In fact, this is becoming a more common issue with our customers who moor their boats at Clean Marina locations where many have chosen to move their boat, permanently or on the day we come to wash it, to a different marina that doesn’t belong to this organization so we can do a thorough cleaning with products that will actually work well to remove dirt and stains. We have always tried to use biodegradable products and more natural products to clean boats with in the first place, but even most of those aren’t approved by the Clean Marina organization. In fact, as we have learned, very few products are approved.
So what boat cleaning products are allowed by the Clean Marina organization, you ask? So far, only two boat soaps we found and a few products you’ll find in the baking aisle of your local grocery store meet their requirements.
In order for a boat soap product to be compliant, it must be biodegradable, phosphate-free AND not leave any suds in the water. After testing several “natural” boat soaps, we found only one product that meets all three of these requirements and one that meets two of them even though that particular boat soap had a Clean Marina “approved by” label on it.
The cleaning products Clean Marina recommends for cleaning different stains and marks off your boat is vinegar, baking soda and lots of “elbow grease”. Yes, they even state in their manual that good old fashioned elbow grease is what it will take to clean your boat the natural way. Not everyone has elbow grease to clean their own boat with, especially the older boat owner. And as for a boat detailing crew who works on 40 plus boats each week, the grease in our elbows would be gone after just the first few boats if we could only rely on water and baking ingredients to clean dirty boats with.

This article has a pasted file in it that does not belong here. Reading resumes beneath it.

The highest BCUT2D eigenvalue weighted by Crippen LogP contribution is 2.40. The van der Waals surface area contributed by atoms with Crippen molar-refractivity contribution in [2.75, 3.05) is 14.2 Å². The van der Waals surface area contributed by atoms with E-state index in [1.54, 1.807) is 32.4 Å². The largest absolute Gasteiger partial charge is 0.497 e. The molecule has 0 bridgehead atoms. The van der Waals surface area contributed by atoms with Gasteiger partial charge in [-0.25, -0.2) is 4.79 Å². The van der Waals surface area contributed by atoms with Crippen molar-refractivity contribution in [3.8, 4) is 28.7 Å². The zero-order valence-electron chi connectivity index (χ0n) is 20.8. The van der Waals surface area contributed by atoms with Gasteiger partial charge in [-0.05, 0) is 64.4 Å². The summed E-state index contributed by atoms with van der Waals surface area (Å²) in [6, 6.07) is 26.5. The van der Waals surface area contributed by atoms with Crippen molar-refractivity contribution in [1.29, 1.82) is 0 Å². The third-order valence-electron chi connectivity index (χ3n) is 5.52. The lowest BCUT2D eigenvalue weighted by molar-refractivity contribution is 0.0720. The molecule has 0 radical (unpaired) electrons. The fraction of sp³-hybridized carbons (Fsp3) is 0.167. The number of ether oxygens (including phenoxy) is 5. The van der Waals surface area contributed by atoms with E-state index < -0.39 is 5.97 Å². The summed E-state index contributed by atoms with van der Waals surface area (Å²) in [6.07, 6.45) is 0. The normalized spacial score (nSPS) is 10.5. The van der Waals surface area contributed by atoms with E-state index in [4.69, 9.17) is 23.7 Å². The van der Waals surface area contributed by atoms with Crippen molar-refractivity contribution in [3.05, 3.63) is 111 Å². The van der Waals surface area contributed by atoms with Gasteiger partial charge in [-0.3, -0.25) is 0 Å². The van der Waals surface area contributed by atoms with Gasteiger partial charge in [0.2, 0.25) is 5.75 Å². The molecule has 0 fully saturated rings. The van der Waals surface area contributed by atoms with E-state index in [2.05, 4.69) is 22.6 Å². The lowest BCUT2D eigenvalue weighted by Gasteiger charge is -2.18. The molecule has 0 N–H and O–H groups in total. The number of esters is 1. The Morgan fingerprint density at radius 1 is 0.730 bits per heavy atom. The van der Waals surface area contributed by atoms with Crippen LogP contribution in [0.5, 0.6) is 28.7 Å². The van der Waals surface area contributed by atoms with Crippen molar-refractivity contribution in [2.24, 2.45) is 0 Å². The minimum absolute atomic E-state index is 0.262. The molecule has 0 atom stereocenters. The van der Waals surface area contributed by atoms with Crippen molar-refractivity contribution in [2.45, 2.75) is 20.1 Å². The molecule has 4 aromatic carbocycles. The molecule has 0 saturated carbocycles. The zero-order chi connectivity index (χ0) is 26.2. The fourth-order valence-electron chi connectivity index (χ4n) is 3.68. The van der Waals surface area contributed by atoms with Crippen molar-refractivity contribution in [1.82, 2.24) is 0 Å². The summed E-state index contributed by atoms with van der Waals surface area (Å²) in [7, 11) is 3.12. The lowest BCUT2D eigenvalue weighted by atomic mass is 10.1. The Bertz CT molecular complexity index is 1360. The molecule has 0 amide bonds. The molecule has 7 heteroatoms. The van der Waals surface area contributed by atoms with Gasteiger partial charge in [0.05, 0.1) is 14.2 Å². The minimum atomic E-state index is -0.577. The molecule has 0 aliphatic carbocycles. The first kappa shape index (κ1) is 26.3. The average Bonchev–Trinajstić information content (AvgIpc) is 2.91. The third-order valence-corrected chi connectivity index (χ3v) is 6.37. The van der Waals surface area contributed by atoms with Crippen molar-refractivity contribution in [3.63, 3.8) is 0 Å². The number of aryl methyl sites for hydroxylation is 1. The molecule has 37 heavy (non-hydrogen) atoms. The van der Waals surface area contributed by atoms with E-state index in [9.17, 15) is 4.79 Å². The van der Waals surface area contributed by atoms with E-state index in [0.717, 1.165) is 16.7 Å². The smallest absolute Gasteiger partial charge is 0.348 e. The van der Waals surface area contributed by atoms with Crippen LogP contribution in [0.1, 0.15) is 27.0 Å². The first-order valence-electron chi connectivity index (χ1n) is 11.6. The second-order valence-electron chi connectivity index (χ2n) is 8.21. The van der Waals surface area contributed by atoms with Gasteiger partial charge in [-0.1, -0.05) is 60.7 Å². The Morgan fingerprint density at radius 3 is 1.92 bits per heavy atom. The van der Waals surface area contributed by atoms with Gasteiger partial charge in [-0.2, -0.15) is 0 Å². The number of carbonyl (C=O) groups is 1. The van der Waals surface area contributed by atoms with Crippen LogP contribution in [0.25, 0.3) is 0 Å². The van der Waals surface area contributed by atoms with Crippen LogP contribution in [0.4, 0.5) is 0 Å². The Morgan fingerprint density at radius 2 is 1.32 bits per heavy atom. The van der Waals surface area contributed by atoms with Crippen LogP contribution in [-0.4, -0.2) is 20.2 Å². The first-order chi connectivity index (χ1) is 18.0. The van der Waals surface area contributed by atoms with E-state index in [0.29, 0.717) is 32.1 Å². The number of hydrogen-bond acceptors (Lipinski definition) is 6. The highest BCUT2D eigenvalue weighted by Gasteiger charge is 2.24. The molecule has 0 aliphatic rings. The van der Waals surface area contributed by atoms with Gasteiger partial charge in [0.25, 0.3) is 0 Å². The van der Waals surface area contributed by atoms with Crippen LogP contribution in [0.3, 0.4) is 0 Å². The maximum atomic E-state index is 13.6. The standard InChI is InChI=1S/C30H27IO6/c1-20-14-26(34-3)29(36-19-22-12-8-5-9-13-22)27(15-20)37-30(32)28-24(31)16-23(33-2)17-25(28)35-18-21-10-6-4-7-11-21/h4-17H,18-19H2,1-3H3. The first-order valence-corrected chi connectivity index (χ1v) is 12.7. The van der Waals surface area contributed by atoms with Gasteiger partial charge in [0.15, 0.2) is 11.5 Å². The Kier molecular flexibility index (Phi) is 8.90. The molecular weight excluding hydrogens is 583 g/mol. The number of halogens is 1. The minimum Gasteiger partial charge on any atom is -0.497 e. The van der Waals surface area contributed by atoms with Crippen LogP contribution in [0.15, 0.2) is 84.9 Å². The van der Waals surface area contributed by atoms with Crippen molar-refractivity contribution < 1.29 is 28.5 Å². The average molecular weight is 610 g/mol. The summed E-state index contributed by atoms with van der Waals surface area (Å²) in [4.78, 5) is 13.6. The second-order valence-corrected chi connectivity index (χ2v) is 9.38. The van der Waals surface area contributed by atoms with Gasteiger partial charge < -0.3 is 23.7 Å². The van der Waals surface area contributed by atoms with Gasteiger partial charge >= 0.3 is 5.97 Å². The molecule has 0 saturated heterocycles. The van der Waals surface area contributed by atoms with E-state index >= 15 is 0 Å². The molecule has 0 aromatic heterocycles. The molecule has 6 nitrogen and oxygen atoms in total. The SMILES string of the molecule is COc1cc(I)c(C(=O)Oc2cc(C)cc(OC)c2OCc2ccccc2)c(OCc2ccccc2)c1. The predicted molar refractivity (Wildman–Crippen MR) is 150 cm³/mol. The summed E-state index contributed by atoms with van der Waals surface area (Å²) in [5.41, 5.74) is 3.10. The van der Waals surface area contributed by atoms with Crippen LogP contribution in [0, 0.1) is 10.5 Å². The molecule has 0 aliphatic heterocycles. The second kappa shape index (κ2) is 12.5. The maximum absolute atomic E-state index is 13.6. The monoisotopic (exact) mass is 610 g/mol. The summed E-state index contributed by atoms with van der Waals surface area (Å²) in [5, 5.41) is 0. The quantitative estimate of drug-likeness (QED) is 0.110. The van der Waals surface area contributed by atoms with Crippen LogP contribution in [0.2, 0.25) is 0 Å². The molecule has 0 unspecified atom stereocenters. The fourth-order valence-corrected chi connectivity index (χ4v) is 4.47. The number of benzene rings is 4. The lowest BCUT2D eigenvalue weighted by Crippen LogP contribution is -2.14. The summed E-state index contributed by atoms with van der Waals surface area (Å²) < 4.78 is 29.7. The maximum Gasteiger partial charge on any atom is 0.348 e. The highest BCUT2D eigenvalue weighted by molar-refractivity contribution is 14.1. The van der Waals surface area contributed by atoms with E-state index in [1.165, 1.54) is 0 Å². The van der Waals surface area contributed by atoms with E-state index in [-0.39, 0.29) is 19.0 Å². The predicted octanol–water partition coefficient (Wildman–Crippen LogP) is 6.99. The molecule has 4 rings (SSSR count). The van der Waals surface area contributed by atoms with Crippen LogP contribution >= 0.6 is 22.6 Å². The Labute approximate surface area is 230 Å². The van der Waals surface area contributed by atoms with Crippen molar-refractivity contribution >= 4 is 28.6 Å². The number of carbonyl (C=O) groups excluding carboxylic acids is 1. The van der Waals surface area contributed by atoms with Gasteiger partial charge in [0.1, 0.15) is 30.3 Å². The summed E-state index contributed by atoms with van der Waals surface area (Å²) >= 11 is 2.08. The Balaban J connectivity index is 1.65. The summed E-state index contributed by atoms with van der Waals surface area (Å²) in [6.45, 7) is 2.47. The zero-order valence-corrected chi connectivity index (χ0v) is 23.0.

This is where a boat owner’s maintenance plan must be changed. If you can no longer use boat soap or cleaning products to remove dirt, mildew and stains, that means you’ll need to clean your boat almost weekly and constantly keep it waxed so that any stain or mark comes off more easily and has less of a chance to set in or soak into the gel coat. That might sound great to a boat detailer because it means more business, but I think it’s an unrealistic maintenance plan for a boat owner to maintain as often as it would be needed.
I believe in the vision of this organization and as someone who tries to live as environmentally friendly in both my personal and work life as I can, I think there needs to be a healthy balance in this area. Companies that make body and skin care or household cleaning products are starting to realize that consumers don’t want harsh chemicals in their shampoo, deodorant or counter top spray and are having to come up with more natural ingredients that can still do the tough job they need to. I am hoping this will be the next step for companies that make boat cleaning products as more people choose natural ingredients and more organizations start to police what is going into our waterways.